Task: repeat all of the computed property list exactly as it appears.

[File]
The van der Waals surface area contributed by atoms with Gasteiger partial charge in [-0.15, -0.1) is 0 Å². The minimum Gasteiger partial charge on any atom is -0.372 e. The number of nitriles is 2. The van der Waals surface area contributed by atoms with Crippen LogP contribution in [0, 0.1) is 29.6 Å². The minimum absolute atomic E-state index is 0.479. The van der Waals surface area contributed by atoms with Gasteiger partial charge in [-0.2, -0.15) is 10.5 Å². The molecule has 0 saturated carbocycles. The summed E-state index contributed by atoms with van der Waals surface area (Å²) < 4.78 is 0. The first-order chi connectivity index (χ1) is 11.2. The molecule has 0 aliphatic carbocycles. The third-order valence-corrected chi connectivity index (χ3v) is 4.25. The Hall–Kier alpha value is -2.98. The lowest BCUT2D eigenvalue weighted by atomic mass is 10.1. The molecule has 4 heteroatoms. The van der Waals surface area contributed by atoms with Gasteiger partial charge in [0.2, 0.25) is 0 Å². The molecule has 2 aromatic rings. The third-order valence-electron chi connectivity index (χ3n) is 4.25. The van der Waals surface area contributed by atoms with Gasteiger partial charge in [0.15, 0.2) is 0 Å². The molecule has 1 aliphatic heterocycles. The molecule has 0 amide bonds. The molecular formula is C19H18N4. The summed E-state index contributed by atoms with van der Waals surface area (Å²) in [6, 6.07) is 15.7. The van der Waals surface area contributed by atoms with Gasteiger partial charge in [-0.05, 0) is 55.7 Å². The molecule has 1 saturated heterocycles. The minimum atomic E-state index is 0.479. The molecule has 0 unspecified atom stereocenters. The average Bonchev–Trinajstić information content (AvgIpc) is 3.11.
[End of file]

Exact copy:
The van der Waals surface area contributed by atoms with Gasteiger partial charge in [-0.15, -0.1) is 0 Å². The minimum Gasteiger partial charge on any atom is -0.372 e. The number of nitriles is 2. The van der Waals surface area contributed by atoms with Crippen LogP contribution in [0, 0.1) is 29.6 Å². The minimum absolute atomic E-state index is 0.479. The van der Waals surface area contributed by atoms with Gasteiger partial charge in [-0.2, -0.15) is 10.5 Å². The molecule has 0 saturated carbocycles. The summed E-state index contributed by atoms with van der Waals surface area (Å²) < 4.78 is 0. The first-order chi connectivity index (χ1) is 11.2. The molecule has 0 aliphatic carbocycles. The third-order valence-corrected chi connectivity index (χ3v) is 4.25. The Hall–Kier alpha value is -2.98. The lowest BCUT2D eigenvalue weighted by atomic mass is 10.1. The molecule has 4 heteroatoms. The van der Waals surface area contributed by atoms with Gasteiger partial charge in [0.2, 0.25) is 0 Å². The molecule has 2 aromatic rings. The third-order valence-electron chi connectivity index (χ3n) is 4.25. The van der Waals surface area contributed by atoms with Gasteiger partial charge in [0.15, 0.2) is 0 Å². The molecule has 1 aliphatic heterocycles. The molecule has 0 amide bonds. The molecular formula is C19H18N4. The summed E-state index contributed by atoms with van der Waals surface area (Å²) in [6, 6.07) is 15.7. The van der Waals surface area contributed by atoms with Gasteiger partial charge in [-0.05, 0) is 55.7 Å². The molecule has 1 saturated heterocycles. The minimum atomic E-state index is 0.479. The molecule has 0 unspecified atom stereocenters. The average Bonchev–Trinajstić information content (AvgIpc) is 3.11.